TL;DR: Code is Law -or- Never Trust Citations, RTFSM
(Read the Fine Source Material)
Auslander and Strong [Aus76] report that one simple procedure call, compiled by the OS/360 PL/I optimizing compiler, pushes 336 bytes onto the stack!
Sounds like a clear find, doesn't it? So a look at the 1968 PL/1 or 1971 manual for the /360 shows that the minimum DSA (Dynamic Storage Area *1)) consists of 20 words (80 bytes) for register storage and linkage. This is a fixed size not at least for compatibility with other languages. The DSA frame of a procedure needs to hold all variables and work areas (intermediate values) of that procedure. That may include otherwise not visible parts like areas for parameter lists for further calls (*2) and so on.
Obviously PL/1 calling conventions per se can't be a reason.
Now, one could assume that the local variables and parameter lists of that recursive procedure could fill up the missing 256 bytes (BTW, interesting value, isn't it? *3). Looking at the code presented in that [Aus76] paper (*4) shows that neither of the two recursive procedures holds a real lot of local storage.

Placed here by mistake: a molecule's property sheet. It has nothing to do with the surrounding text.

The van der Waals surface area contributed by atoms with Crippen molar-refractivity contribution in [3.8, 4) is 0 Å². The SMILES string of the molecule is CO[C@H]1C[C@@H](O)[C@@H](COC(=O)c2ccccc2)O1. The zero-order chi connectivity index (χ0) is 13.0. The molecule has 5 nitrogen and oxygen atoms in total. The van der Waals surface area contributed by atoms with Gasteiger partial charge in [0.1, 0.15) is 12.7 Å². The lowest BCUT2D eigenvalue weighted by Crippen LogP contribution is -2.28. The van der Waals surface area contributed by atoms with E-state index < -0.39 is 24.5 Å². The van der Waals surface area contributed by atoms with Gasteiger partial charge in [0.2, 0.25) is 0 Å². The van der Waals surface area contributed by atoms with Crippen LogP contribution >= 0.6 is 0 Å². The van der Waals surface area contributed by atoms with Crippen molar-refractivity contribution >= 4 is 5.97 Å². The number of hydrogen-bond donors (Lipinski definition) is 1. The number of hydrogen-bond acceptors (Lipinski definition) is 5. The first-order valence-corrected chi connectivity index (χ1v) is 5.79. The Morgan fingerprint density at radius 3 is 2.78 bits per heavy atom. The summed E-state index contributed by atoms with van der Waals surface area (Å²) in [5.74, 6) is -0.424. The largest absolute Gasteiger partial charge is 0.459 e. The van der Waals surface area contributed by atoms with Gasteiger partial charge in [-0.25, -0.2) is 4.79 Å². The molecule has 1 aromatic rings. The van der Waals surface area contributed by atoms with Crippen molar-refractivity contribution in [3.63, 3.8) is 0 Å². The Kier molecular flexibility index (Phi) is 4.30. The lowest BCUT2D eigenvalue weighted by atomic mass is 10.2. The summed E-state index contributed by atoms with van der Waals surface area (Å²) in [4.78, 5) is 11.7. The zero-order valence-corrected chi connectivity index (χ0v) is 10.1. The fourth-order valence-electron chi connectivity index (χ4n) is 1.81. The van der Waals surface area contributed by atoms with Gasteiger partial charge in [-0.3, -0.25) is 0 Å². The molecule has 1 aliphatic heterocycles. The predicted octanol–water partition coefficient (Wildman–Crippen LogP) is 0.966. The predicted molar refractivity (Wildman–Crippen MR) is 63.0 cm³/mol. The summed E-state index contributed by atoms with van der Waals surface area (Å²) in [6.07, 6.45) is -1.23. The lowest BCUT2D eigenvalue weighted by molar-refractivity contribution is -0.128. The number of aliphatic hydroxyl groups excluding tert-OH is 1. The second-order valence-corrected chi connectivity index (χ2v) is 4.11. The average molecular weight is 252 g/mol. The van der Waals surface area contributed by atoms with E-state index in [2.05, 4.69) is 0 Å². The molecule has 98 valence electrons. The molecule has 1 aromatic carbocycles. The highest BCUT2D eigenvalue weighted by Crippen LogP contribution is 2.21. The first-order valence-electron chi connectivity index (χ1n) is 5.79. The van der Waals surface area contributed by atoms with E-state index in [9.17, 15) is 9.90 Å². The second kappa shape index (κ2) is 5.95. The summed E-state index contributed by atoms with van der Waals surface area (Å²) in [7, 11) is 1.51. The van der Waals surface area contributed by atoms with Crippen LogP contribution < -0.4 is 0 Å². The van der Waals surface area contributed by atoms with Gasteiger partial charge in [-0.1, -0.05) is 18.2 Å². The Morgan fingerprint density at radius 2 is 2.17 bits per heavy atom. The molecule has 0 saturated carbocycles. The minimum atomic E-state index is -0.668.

But wait, there are two? Yes, two, one (CIRCUIT) that is called from main (C_FIND), which calls itself (CIRCUIT) recursive and does as well call the second (UNBLOCK), which in turn also calls itself (UNBLOCK) as well. Nicely shown by a picture:
(P.129 of [Aus76])
So, which is the 'simple procedure call' are they talking about and where does that number originate?
The original paper does as well not offer more insight. It states in Section IV. Results (p.134):
The implementation of the recursive stack costs PL/I 336 bytes per level of recursive call, with the maximum depth call being the number of vertices of the graph.
Without telling which of those recursive routines it is about or if it's about both or at a certain level. Without a clarification what the mentioned 336 bytes are related to, no clear answer can be given.